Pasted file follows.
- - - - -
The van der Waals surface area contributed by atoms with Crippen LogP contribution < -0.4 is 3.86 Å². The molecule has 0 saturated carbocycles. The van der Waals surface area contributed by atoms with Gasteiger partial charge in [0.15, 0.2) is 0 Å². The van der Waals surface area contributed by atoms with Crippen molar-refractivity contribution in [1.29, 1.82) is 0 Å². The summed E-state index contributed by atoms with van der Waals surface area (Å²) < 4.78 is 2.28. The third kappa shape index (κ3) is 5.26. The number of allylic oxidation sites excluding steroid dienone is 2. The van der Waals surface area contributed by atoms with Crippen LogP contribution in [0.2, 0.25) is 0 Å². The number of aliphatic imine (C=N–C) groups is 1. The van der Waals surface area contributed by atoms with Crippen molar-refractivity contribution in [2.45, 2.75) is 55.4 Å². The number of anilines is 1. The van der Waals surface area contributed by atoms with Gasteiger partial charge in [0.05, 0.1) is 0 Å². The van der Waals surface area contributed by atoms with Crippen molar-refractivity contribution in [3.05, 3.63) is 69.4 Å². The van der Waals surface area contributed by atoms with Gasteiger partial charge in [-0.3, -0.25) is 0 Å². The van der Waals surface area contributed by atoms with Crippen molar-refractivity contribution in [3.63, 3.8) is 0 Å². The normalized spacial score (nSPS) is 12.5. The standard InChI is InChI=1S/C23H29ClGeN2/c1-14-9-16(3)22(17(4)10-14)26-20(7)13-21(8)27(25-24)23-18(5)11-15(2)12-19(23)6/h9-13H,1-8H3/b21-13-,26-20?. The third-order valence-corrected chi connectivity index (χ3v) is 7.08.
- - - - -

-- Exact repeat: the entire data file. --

The van der Waals surface area contributed by atoms with Crippen LogP contribution < -0.4 is 3.86 Å². The molecule has 0 saturated carbocycles. The van der Waals surface area contributed by atoms with Gasteiger partial charge in [0.15, 0.2) is 0 Å². The van der Waals surface area contributed by atoms with Crippen molar-refractivity contribution in [1.29, 1.82) is 0 Å². The summed E-state index contributed by atoms with van der Waals surface area (Å²) < 4.78 is 2.28. The third kappa shape index (κ3) is 5.26. The number of allylic oxidation sites excluding steroid dienone is 2. The van der Waals surface area contributed by atoms with Crippen LogP contribution in [0.2, 0.25) is 0 Å². The number of aliphatic imine (C=N–C) groups is 1. The van der Waals surface area contributed by atoms with Crippen molar-refractivity contribution in [2.45, 2.75) is 55.4 Å². The number of anilines is 1. The van der Waals surface area contributed by atoms with Gasteiger partial charge in [0.05, 0.1) is 0 Å². The van der Waals surface area contributed by atoms with Crippen molar-refractivity contribution in [3.05, 3.63) is 69.4 Å². The van der Waals surface area contributed by atoms with Gasteiger partial charge in [-0.3, -0.25) is 0 Å². The van der Waals surface area contributed by atoms with Crippen molar-refractivity contribution in [3.63, 3.8) is 0 Å². The normalized spacial score (nSPS) is 12.5. The standard InChI is InChI=1S/C23H29ClGeN2/c1-14-9-16(3)22(17(4)10-14)26-20(7)13-21(8)27(25-24)23-18(5)11-15(2)12-19(23)6/h9-13H,1-8H3/b21-13-,26-20?. The third-order valence-corrected chi connectivity index (χ3v) is 7.08.